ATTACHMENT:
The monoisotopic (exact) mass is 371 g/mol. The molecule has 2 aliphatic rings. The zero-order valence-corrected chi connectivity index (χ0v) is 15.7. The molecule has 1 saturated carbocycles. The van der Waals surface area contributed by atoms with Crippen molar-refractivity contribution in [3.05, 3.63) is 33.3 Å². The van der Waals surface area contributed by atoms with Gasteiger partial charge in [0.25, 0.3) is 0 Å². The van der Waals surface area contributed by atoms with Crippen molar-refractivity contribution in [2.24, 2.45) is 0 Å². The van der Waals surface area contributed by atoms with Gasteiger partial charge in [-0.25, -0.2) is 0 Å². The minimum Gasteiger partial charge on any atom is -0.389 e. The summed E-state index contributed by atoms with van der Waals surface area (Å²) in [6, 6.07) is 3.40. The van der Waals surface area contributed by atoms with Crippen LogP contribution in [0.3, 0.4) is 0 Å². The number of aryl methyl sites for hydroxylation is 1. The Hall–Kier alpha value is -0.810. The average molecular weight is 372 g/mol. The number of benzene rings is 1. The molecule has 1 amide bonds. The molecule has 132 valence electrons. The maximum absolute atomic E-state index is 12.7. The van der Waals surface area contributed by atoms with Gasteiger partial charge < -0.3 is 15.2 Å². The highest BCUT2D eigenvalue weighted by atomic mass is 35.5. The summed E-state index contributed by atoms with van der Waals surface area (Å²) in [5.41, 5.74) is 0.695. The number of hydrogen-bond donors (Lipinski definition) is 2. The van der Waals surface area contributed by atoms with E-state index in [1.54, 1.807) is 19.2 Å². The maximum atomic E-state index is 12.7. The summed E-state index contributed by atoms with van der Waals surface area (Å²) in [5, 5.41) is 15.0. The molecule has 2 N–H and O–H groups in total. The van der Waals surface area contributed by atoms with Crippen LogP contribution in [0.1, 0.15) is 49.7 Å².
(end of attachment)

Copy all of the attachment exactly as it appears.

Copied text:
The monoisotopic (exact) mass is 371 g/mol. The molecule has 2 aliphatic rings. The zero-order valence-corrected chi connectivity index (χ0v) is 15.7. The molecule has 1 saturated carbocycles. The van der Waals surface area contributed by atoms with Crippen molar-refractivity contribution in [3.05, 3.63) is 33.3 Å². The van der Waals surface area contributed by atoms with Gasteiger partial charge in [0.25, 0.3) is 0 Å². The van der Waals surface area contributed by atoms with Crippen molar-refractivity contribution in [2.24, 2.45) is 0 Å². The van der Waals surface area contributed by atoms with Gasteiger partial charge in [-0.25, -0.2) is 0 Å². The minimum Gasteiger partial charge on any atom is -0.389 e. The summed E-state index contributed by atoms with van der Waals surface area (Å²) in [6, 6.07) is 3.40. The van der Waals surface area contributed by atoms with Crippen LogP contribution in [0.3, 0.4) is 0 Å². The number of aryl methyl sites for hydroxylation is 1. The Hall–Kier alpha value is -0.810. The average molecular weight is 372 g/mol. The number of benzene rings is 1. The molecule has 1 amide bonds. The molecule has 132 valence electrons. The maximum absolute atomic E-state index is 12.7. The van der Waals surface area contributed by atoms with Gasteiger partial charge < -0.3 is 15.2 Å². The highest BCUT2D eigenvalue weighted by atomic mass is 35.5. The summed E-state index contributed by atoms with van der Waals surface area (Å²) in [5.41, 5.74) is 0.695. The number of hydrogen-bond donors (Lipinski definition) is 2. The van der Waals surface area contributed by atoms with E-state index in [1.54, 1.807) is 19.2 Å². The maximum atomic E-state index is 12.7. The summed E-state index contributed by atoms with van der Waals surface area (Å²) in [5, 5.41) is 15.0. The molecule has 2 N–H and O–H groups in total. The van der Waals surface area contributed by atoms with Crippen LogP contribution in [0.1, 0.15) is 49.7 Å².